Among the participants was a lawyer Rabia Chaudry, a specialist in countering extremism and a staunch supporter of Palestinian rights. They acknowledge the risks of participation in the program, but said that she did the hope of a new way forward. In October last year, the Council of Islamic Organizations of Greater Chicago dropped plans to present her an achievement award because of her work with the Shalom Hartman Institute. Chaudry, now a member of the Muslim and the Jewish Council, said that she was not angry. “She felt awful about it. She has more criticism for the repeal of it,” she said.

Since Trump election of the members of both religions seem to be more willing to set aside such differences as they work on civil rights and other issues, said Abdullah Antepli, who was the first Muslim chaplain at Duke University and is co-director of the Shalom Hartman Institute Muslim Leadership Initiative.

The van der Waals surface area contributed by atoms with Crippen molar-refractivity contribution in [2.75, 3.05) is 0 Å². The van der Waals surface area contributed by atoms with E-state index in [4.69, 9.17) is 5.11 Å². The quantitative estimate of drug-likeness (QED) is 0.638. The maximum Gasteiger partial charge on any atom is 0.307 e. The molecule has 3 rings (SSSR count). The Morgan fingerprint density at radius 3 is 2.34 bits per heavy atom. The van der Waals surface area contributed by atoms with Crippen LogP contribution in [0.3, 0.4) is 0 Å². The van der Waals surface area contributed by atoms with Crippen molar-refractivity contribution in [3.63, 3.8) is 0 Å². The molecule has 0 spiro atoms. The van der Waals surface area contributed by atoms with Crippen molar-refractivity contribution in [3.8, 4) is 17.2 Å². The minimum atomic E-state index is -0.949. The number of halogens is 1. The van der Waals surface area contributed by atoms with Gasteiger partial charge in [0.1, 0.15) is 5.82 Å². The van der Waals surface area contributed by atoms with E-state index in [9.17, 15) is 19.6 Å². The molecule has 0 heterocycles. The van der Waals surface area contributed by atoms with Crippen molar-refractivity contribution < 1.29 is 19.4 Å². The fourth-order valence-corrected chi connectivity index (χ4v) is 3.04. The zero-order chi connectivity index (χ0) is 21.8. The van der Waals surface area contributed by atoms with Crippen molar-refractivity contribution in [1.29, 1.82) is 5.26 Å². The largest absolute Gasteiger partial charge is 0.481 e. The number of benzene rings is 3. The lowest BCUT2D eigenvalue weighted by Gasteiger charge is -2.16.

It is impossible to know definitively or harassment on the grounds of religion is increased. The FBI’s most recent data on hate crimes is from 2015. Still, the past year has seen a number of impressive examples of intolerance, including the waves of telephoned bomb threats to Jewish Community Centers across the country. Mosques in Florida and Texas were recently set on fire, and authorities were investigating whether the suspect of the arson attacks can be considered hate crimes.

“It is especially an Asset effect,” Antepli said. “External forces to make the Muslim and Jewish communities need each other’s friendship.”